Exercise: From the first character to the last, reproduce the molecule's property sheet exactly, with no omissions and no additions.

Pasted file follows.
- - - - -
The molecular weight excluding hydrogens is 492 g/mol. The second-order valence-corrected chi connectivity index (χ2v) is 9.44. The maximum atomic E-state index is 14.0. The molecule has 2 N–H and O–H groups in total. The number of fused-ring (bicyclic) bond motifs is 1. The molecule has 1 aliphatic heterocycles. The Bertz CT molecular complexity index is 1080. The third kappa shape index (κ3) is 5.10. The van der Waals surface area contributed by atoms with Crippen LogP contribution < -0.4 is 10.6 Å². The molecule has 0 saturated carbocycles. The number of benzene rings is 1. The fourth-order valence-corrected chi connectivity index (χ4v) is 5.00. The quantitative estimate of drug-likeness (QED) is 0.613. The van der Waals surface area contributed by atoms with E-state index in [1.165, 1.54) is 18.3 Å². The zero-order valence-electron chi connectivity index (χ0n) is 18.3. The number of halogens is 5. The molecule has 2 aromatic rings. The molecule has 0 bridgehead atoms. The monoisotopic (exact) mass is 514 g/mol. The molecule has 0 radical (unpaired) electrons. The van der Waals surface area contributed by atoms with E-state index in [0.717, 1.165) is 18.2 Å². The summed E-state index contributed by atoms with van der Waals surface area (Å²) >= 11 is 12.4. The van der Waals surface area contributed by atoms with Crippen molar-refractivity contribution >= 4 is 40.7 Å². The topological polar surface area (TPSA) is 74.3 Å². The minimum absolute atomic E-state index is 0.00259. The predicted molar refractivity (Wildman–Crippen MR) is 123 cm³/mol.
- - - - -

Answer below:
The molecular weight excluding hydrogens is 492 g/mol. The second-order valence-corrected chi connectivity index (χ2v) is 9.44. The maximum atomic E-state index is 14.0. The molecule has 2 N–H and O–H groups in total. The number of fused-ring (bicyclic) bond motifs is 1. The molecule has 1 aliphatic heterocycles. The Bertz CT molecular complexity index is 1080. The third kappa shape index (κ3) is 5.10. The van der Waals surface area contributed by atoms with Crippen LogP contribution < -0.4 is 10.6 Å². The molecule has 0 saturated carbocycles. The number of benzene rings is 1. The fourth-order valence-corrected chi connectivity index (χ4v) is 5.00. The quantitative estimate of drug-likeness (QED) is 0.613. The van der Waals surface area contributed by atoms with E-state index in [1.165, 1.54) is 18.3 Å². The zero-order valence-electron chi connectivity index (χ0n) is 18.3. The number of halogens is 5. The molecule has 2 aromatic rings. The molecule has 0 bridgehead atoms. The monoisotopic (exact) mass is 514 g/mol. The molecule has 0 radical (unpaired) electrons. The van der Waals surface area contributed by atoms with E-state index in [0.717, 1.165) is 18.2 Å². The summed E-state index contributed by atoms with van der Waals surface area (Å²) >= 11 is 12.4. The van der Waals surface area contributed by atoms with Crippen molar-refractivity contribution >= 4 is 40.7 Å². The topological polar surface area (TPSA) is 74.3 Å². The minimum absolute atomic E-state index is 0.00259. The predicted molar refractivity (Wildman–Crippen MR) is 123 cm³/mol.